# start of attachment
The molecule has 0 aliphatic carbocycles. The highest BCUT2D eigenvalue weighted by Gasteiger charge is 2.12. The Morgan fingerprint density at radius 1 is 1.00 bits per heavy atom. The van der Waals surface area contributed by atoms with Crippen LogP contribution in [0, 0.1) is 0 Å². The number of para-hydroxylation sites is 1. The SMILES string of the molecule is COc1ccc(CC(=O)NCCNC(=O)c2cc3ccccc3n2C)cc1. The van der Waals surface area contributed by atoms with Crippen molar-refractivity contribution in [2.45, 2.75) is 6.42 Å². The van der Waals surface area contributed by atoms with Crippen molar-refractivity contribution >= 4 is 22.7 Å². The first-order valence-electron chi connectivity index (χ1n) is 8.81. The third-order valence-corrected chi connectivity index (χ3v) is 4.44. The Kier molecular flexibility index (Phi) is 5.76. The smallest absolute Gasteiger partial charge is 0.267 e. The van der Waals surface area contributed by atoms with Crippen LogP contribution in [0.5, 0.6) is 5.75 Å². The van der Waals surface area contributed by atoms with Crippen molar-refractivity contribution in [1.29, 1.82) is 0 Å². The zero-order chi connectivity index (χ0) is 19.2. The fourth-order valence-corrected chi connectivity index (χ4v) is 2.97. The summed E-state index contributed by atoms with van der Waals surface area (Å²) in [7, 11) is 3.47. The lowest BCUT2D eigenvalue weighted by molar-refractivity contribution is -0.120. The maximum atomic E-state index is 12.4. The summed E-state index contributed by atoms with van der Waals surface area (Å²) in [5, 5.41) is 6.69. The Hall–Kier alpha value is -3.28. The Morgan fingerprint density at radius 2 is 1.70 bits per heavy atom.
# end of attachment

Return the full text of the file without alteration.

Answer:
The molecule has 0 aliphatic carbocycles. The highest BCUT2D eigenvalue weighted by Gasteiger charge is 2.12. The Morgan fingerprint density at radius 1 is 1.00 bits per heavy atom. The van der Waals surface area contributed by atoms with Crippen LogP contribution in [0, 0.1) is 0 Å². The number of para-hydroxylation sites is 1. The SMILES string of the molecule is COc1ccc(CC(=O)NCCNC(=O)c2cc3ccccc3n2C)cc1. The van der Waals surface area contributed by atoms with Crippen molar-refractivity contribution in [2.45, 2.75) is 6.42 Å². The van der Waals surface area contributed by atoms with Crippen molar-refractivity contribution >= 4 is 22.7 Å². The first-order valence-electron chi connectivity index (χ1n) is 8.81. The third-order valence-corrected chi connectivity index (χ3v) is 4.44. The Kier molecular flexibility index (Phi) is 5.76. The smallest absolute Gasteiger partial charge is 0.267 e. The van der Waals surface area contributed by atoms with Crippen LogP contribution in [0.5, 0.6) is 5.75 Å². The van der Waals surface area contributed by atoms with Crippen molar-refractivity contribution in [1.29, 1.82) is 0 Å². The zero-order chi connectivity index (χ0) is 19.2. The fourth-order valence-corrected chi connectivity index (χ4v) is 2.97. The summed E-state index contributed by atoms with van der Waals surface area (Å²) in [7, 11) is 3.47. The lowest BCUT2D eigenvalue weighted by molar-refractivity contribution is -0.120. The maximum atomic E-state index is 12.4. The summed E-state index contributed by atoms with van der Waals surface area (Å²) in [5, 5.41) is 6.69. The Hall–Kier alpha value is -3.28. The Morgan fingerprint density at radius 2 is 1.70 bits per heavy atom.